Learning vocabulary in the mathematics classroom is contingent upon the following:

Integration:   Connecting new vocabulary to prior knowledge and previously learned vocabulary.  The brain seeks connections and ways to make meaning which occurs when accessing prior knowledge.

Repetition:    Using the word or concept many times during the learning process and connecting the word or concept with its meaning.  The role of the teacher is to provide experiences that will guarantee connections are made between mathematical concepts, relationships, and corresponding vocabulary words.

Meaningful    Multiple and varied opportunities to use the words in context.  These

Use:              opportunities occur when students explain their thinking, ask clarifying   questions, write about mathematics, and think aloud when solving problems.  Teachers should be constantly probing student thinking in order to determine if students are connecting mathematics concepts and relationships with appropriate mathematics vocabulary.

Strategies for vocabulary development

Students do not learn vocabulary words by memorizing and practicing definitions. The following strategies keep vocabulary visible and accessible during instruction.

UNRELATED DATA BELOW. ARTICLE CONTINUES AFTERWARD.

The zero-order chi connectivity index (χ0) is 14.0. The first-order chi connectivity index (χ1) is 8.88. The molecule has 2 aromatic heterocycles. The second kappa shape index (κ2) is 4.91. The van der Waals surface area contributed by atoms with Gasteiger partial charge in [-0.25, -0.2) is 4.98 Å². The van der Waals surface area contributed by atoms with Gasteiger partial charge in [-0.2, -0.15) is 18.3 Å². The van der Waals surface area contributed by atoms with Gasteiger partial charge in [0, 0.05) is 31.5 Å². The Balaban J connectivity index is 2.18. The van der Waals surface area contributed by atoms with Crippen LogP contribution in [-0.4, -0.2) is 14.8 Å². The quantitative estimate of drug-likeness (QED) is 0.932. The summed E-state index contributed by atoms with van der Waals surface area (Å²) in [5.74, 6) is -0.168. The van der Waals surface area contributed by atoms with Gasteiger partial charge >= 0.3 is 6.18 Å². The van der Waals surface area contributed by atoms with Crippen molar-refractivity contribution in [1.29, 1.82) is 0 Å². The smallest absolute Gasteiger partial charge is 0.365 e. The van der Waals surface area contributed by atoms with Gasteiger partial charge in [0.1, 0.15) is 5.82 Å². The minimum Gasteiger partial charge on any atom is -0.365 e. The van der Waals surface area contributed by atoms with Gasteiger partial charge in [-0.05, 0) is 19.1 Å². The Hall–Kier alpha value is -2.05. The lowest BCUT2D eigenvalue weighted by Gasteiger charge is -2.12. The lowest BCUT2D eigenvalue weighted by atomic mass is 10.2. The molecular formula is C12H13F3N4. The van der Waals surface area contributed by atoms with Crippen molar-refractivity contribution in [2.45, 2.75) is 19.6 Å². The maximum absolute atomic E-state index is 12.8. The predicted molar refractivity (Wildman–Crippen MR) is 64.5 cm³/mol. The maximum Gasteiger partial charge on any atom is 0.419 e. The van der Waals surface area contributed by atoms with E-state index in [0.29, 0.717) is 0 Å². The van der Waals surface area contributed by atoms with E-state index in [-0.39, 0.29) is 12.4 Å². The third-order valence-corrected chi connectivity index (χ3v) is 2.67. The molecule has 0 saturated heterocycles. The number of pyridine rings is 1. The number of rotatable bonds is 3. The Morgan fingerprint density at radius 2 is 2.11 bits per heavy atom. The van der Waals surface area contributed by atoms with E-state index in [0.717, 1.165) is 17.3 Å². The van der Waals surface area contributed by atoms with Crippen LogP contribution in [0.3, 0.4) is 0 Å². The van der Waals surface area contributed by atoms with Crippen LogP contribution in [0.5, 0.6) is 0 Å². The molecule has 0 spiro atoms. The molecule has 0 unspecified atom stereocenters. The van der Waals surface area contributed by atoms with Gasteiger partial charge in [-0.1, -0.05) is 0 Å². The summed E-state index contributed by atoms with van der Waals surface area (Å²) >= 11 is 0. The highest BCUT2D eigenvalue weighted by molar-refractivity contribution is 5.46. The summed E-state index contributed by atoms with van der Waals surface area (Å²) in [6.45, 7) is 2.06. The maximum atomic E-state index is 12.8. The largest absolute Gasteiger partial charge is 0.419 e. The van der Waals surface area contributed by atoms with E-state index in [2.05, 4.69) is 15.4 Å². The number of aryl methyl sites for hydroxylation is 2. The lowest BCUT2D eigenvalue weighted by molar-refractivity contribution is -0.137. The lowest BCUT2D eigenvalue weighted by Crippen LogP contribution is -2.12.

Mathematics Word Bank:  Each unit of study should have word banks visible during instruction.  Words and corresponding definitions are added to the word bank as the need arises.  Students refer to word banks when communicating mathematical ideas which leads to greater understanding and application of words in context.

Labeled pictures and charts:  Diagrams that are labeled provide opportunities for students to anchor their thinking as they develop conceptual understanding and increase opportunities for student learning.

Frayer Model: The Frayer Model connects words, definitions, examples and non-examples.

Example/Non-example Charts: This graphic organizer allows students to reason about mathematical relationships as they develop conceptual understanding of mathematics vocabulary words.  Teachers should use these during the instructional process to engage student in thinking about the meaning of words.

Vocabulary Strips:  Vocabulary strips give students a way to organize critical information about mathematics vocabulary words.

 word definition illustration

Encouraging students to verbalize thinking by drawing, talking, and writing increases opportunities to use the mathematics vocabulary words in context.

Murray, M. (2004). Teaching mathematics vocabulary in context. Portsmouth, NH: Heinemann.